Pippin's person Posted October 8, 2007 Report Share Posted October 8, 2007 Hamish and I went to our second trial together this week-end. Yesterday I learned the lesson Laura learned recently with Taz--trying to send the dog in a direction he doesn't want to go can easily lead to the dog going straight up the field and crossing (which is what Hamish did). He did listen and lie down three of the times I tried to redirect him, but the last time was just too much meddling (or something) and off he went. Sigh. Retired on the outrun. Today, he looked like a useful dog--calm, controlled, kept the girls moving at an easy trot--lines were straight, he did what I asked. Then we got to the pen. He still did what I asked, but I kept asking for the wrong thing (and to be fair, I think he also sliced in on the flanks some). Result was the dreaded ring-around-the rosie until time ran out--and I had over a minute left at the pen, so it was a long game and we never got the pen. I asked the judge what I should have done and his answer was "Take a penning clinic". Then, he added "your dog was in the wrong place 99% of the time at the pen." Fair enough. I talked to several Open handlers at the trial about this and got very good advice (as usual--thanks folks)--mostly boiling down to that I was stopping him short and he was probably slicing. I know much of correcting that is more experience reading the sheep, penning, etc.. But, as I gain that experience, does anyone have any good mental tricks/advice for keeping yourself from stopping the poor dog too short. Do you try and count an extra beat or something like that? Is there time for mental tricks? Quote Link to comment Share on other sites More sharing options...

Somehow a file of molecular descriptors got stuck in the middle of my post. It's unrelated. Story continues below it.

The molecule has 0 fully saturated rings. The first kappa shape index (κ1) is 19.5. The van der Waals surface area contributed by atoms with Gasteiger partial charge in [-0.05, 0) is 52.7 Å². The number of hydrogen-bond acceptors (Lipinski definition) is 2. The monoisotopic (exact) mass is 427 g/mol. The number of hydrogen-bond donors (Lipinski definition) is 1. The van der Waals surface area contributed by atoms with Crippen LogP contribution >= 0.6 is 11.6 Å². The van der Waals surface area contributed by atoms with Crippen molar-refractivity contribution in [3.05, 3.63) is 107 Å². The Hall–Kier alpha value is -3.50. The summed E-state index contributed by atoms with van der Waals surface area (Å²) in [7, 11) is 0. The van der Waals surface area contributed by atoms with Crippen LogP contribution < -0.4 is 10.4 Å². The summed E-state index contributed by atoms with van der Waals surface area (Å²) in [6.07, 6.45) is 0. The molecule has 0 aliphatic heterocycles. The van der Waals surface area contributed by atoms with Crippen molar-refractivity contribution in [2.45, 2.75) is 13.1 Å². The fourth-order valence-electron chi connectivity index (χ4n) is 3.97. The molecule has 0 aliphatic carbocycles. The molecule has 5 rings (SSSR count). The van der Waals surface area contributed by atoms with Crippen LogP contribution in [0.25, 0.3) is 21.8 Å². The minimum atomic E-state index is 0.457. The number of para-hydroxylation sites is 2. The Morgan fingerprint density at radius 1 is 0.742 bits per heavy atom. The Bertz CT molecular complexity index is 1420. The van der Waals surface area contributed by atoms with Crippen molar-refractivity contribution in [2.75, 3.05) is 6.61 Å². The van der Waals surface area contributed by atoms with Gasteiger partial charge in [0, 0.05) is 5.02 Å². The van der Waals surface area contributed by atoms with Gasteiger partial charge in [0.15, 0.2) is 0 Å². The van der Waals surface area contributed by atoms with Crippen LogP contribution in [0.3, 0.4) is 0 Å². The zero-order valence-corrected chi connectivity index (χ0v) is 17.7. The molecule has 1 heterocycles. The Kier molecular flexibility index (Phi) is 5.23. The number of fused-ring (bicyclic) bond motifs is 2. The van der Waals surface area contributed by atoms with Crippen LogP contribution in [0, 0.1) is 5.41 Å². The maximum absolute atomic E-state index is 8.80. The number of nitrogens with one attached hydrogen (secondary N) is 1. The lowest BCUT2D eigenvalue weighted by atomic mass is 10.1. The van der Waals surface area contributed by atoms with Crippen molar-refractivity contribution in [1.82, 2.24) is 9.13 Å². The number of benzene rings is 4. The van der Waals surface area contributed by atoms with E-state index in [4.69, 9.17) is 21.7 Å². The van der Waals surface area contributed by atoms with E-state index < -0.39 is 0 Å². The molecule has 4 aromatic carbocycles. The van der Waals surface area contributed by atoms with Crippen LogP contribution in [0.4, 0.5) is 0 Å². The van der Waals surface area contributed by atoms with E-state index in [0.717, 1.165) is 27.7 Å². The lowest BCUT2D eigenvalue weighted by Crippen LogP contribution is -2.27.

Join the conversation
You can post now and register later. If you have an account, sign in now to post with your account.